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Australian aged care needs radical overhaul to meet baby boomer demands, according to new survey

The findings of a report launched today suggests that the aged care industry in Australia needs to undergo a major transformation if it is to meet the growing demands of the next wave of retirees – the so-called Baby Boomer generation.

Fujitsu Australia Limited

Sydney, October 16, 2007

The findings of a report launched today suggests that the aged care industry in Australia needs to undergo a major transformation if it is to meet the growing demands of the next wave of retirees – the so-called Baby Boomer generation. The survey of 1,291 Australians between the age of 58 and 61, which was conducted by UltraFeedback on behalf of Fujitsu Australia, portrays a generation who intend to work longer and live independently, yet believe that their available accommodation choices are either limited (30 per cent) or that they have no choice at all (11 per cent).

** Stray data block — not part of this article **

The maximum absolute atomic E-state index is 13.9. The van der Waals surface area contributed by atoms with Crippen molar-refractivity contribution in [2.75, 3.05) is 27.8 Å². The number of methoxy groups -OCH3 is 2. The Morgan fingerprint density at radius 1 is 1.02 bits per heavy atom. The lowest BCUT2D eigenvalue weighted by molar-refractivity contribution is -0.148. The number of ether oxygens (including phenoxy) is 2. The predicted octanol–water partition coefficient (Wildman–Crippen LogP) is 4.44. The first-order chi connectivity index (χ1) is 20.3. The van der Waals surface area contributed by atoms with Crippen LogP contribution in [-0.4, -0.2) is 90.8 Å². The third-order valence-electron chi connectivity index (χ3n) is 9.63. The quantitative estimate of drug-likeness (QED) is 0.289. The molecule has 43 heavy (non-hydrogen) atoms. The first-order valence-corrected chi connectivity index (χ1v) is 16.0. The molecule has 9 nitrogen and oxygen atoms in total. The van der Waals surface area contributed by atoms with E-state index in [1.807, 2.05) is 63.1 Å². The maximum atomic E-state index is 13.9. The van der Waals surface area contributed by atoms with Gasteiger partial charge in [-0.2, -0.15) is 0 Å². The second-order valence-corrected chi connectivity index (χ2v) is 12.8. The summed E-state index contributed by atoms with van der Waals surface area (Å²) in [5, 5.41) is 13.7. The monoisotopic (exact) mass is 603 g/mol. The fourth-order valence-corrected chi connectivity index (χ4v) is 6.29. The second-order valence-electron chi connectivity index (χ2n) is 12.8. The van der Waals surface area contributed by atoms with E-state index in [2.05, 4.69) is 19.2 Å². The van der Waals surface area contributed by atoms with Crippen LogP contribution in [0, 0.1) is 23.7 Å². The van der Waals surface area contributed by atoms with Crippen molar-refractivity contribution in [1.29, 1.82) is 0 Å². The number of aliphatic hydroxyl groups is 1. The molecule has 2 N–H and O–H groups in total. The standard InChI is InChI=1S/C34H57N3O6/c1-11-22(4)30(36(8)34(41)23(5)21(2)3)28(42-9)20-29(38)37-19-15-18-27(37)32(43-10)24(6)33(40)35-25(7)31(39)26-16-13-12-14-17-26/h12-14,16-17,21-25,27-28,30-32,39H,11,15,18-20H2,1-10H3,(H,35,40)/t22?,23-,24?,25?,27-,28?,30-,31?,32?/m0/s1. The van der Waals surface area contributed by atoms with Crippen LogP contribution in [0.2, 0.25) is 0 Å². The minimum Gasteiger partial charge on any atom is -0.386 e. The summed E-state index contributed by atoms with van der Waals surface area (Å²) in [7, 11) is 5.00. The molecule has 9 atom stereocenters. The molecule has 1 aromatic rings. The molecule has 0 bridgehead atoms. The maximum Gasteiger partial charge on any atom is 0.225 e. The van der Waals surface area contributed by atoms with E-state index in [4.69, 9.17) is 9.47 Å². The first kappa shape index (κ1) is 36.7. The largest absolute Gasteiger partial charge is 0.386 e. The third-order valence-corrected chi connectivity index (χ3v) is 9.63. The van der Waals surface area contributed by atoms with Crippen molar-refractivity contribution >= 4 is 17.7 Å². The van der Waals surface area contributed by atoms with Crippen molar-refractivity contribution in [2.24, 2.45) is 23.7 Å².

According to the report A Generational Shift: The Next Wave of Aged Care, in addition to the aged care industry, the government must also be in tune with consumer expectations and the resulting implications of this next wave of aged care to provide appropriate funding.

The survey reveals that 47 per cent of respondents would ideally like to live independently when they reach a point where they may need some help with daily activities. This compares to eight per cent who would ideally like to live in a nursing home or communal village.